“I believe in safety first, I believe in community policing and proactive policing, so I would not cut those areas. I haven’t seen the budget yet, but the police don’t get many demands for cuts because our residents demand quality service. They want more money into policing; those things are the meat of our community. The majority of my community are immigrants. They want people to be pulled over, and to be checked out to see if they belong in the area or not.”
“Everyone benefits from proactive policing. We have a diverse police force. Our officers don’t know if they come home every night. My husband was a firefighter, so I know that feeling and that risk of a loved one serving the public in that capacity.”
Regarding the issue of street checks, I honestly have not heard any other council member, other than Councillor Parrish, express an opinion on the matter. I understand carding has been suspended in Ontario, but have you ever expressed an opinion on that policy?
“Ward 10 residents are the same as other Mississauga citizens; we want safe streets and safe communities, so I don’t see why I would be any less effective than the Mayor in understanding these issues. If there is a concern from any policy that any government puts down, from any level, people are always going to have concerns with it. In my opinion, working with the Chief would be the better alternative. You get more with talking to people than fighting the system. The worst way is to have morale go down the proverbial tubes.”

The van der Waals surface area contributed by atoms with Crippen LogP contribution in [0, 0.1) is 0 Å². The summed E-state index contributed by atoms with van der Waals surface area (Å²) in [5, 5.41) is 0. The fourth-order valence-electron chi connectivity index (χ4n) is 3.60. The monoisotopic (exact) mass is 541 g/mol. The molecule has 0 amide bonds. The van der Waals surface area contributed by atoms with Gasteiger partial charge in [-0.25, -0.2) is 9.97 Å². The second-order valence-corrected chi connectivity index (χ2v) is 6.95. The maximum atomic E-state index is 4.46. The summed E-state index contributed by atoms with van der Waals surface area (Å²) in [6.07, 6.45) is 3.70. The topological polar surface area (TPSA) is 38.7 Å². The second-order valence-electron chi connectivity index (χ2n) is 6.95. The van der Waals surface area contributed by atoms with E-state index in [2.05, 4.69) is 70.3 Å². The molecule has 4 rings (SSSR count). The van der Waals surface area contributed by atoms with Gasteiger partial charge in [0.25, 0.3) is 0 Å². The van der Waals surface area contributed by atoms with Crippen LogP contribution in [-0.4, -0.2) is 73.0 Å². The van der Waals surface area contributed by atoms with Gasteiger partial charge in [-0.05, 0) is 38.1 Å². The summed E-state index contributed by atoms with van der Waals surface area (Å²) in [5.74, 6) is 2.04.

Councillor McFadden indicated she didn’t like getting her information through the media, and that gave me pause. I understand relying on a range of sources for information, but most media outlets do their due diligence and offer “the other side of the story.” If McFadden avoids gleaning information from the media, that could be worrisome.
That said, McFadden presents a viewpoint that gets swept under the rug during discussions about street checks and carding. While many people have discussed very real racial discrepancies with carding, she is saying that, in Ward 10, residents tend to agree that public safety is paramount and that that should be the focus. Perhaps most residents in her ward feel that way, but those feelings may not be representative of viewpoints in other communities.
Councillor McFadden also said that her residents tell her that police should check if people wandering around belong in the area or not. It reminds me of when Chief Evans said people who are in certain neighbourhoods they are not from might be suspicious. The councillor and the chief are not saying the exact same thing, but it sounds awfully similar.
The notion that if you don’t belong in this neighbourhood, you should stay away from it, turns off a lot of young people. Cities are more connected and it’s not unusual to people to visit different neighbourhoods. People want to explore their communities. We shouldn’t give the impression to law-abiding citizens they aren’t welcome to explore their own city.
Overall, it appears–and this could change–that McFadden displays more of a deference to the police, as opposed to Crombie’s more activist approach. The councillor is bringing a more diligent, behind the scenes approach that stresses working closely with the established institutions in charge, which was how it was done before. This is probably why some people have been nervous about seeing the board’s approach to various issues during this term.
So good luck to Councillor McFadden as she takes on her role as a member of the Peel Police Services Board. We’ve seen what results being more proactive will get you; let’s see how someone who says she has a cooler head handles things.